02:09 CIN They're huge so I'm now using advocacy and writing to my members of congress trying to influence them and trying to motivate other people to take action to make the world a better place. I see myself now as more successful than when I held a nine to five engineering job and back then I made quite a bit more money than I do currently. For example I'm working in partnership with people struggling in poverty to bring better health and education to millions around the world instead of my former job where I worked 40 hours a week as a sound and vibration engineer to make other people's cars marginally quieter than they might have been otherwise and I think that's more successful in my personal opinion.
03:02 POR That's a really good perspective and I want to dial back here for a second because you are an incredibly smart woman. I first got to meet you at the UN foundation Shot at Life initiative, which is focused on vaccinating children all over the world so that no child dies from a vaccine preventable death. Something that's incredibly important and frankly you probably need it in this country right now given all the anti-vax sentiment but that's a different podcast.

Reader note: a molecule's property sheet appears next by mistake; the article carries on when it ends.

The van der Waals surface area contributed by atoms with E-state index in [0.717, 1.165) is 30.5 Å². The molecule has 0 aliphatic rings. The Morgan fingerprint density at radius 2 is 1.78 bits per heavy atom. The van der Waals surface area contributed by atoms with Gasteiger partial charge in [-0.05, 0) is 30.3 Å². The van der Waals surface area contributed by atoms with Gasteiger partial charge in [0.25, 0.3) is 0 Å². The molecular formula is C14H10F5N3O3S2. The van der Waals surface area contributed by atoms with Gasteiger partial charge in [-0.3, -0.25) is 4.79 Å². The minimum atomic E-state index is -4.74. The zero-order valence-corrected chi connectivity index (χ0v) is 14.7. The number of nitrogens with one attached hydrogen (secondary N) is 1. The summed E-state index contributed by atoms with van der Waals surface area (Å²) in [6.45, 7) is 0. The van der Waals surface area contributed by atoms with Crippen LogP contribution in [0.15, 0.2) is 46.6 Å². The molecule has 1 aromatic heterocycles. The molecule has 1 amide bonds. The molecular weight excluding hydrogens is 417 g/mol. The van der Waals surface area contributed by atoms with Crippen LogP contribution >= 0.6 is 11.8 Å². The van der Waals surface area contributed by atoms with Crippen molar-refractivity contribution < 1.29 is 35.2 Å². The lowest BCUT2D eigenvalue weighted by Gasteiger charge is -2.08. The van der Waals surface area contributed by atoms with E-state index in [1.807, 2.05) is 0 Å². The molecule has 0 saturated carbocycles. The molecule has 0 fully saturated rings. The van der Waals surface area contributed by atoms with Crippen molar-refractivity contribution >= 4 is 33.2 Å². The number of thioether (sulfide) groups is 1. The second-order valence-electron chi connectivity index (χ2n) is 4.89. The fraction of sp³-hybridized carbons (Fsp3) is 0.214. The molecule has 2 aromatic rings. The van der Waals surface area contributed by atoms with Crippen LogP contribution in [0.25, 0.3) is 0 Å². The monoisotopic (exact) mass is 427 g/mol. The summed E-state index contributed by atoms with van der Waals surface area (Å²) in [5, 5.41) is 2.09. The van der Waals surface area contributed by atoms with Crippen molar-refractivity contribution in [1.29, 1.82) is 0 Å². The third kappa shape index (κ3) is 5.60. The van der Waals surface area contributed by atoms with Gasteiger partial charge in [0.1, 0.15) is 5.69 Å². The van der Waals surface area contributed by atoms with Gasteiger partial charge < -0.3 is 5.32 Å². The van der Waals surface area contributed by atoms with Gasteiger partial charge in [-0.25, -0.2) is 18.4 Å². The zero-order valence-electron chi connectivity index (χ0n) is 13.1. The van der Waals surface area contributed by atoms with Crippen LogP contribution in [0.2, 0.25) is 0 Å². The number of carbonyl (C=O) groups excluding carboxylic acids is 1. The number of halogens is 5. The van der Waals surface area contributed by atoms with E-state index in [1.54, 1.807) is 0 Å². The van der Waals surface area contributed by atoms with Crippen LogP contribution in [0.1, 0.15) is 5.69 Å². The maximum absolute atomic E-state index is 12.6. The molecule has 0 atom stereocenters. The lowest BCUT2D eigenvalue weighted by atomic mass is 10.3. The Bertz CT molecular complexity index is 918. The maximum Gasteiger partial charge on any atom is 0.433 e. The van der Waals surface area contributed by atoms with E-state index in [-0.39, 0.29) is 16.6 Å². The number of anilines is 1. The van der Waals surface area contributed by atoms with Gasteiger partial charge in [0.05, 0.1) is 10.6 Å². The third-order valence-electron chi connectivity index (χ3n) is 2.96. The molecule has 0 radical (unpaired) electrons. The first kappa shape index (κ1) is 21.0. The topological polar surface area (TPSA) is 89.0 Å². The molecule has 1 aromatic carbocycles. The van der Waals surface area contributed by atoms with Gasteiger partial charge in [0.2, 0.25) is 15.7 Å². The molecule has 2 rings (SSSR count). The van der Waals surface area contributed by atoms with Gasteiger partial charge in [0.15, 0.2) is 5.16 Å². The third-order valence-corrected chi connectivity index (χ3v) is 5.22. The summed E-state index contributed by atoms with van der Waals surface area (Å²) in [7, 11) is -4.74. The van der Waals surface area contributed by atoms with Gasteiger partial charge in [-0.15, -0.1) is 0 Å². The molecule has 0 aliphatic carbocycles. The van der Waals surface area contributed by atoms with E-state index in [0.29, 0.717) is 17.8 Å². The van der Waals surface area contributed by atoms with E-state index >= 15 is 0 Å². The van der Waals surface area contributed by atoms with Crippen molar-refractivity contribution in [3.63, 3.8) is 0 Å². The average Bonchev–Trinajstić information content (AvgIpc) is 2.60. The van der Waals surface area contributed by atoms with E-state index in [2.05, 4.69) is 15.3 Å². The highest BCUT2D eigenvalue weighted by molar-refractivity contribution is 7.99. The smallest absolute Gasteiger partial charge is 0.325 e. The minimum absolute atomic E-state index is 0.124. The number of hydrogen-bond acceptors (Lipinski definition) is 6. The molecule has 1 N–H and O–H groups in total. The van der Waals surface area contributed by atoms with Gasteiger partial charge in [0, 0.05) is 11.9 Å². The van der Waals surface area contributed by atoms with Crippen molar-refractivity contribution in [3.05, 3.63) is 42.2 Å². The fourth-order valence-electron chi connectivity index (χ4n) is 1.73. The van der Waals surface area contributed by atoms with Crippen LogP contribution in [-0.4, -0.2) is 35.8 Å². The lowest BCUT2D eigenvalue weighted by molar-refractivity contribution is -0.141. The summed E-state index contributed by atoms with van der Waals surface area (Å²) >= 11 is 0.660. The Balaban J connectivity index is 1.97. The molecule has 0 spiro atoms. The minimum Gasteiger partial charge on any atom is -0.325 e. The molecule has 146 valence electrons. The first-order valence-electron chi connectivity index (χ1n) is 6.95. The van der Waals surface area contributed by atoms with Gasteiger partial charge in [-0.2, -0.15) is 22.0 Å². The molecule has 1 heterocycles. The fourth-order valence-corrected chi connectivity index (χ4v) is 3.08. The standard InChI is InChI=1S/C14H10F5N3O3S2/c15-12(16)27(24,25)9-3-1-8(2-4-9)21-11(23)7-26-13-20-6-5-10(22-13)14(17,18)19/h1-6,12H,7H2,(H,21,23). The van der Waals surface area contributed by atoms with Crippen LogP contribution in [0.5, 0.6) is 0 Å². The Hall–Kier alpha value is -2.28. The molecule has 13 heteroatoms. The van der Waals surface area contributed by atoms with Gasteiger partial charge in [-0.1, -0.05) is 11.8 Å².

03:38 CIN I can be a moderator too.
03:41 POR So you are a mechanical engineer by training, automotive engineer.
03:45 CIN Yeah, that's right.
03:48 POR Talk to me a little bit about that career trajectory because I think it's a really important pivot. Oftentimes especially when I talk to younger women they feel like they get on this career path, they put all this time into their education and maybe lots of people like their family members are invested in them doing a specific thing. And then they get into that profession and they realize “wow this isn't really what I thought” and it feels scary to stop and say “this is not what I want to be doing” even if I spent many years training. Talk a little bit about that pivot from becoming an engineer going to work in a nine-to-five corporate job and then now becoming an activist and an advocate. By the way I do want to talk a little bit about if there’s a difference between being an activist and an advocate?
04:44 CIN Oh that's a really good question.
04:45 POR That question just kind of popped into my head so talk a little bit about what that pivot looked like for you?
05:00 CIN I am going to first answer just a little bit of the advocacy question because I think as I talk about it then people know what it is that I shifted to. Advocacy can be a pretty intimidating word but the concept doesn't have to be complicated and scary. I like to use a nice friendly definition of advocacy as just “speaking up about an issue to inspire an action from another person with the power to help” sometimes I even use the metaphor of The Little Engine That Could from that childrens’ story.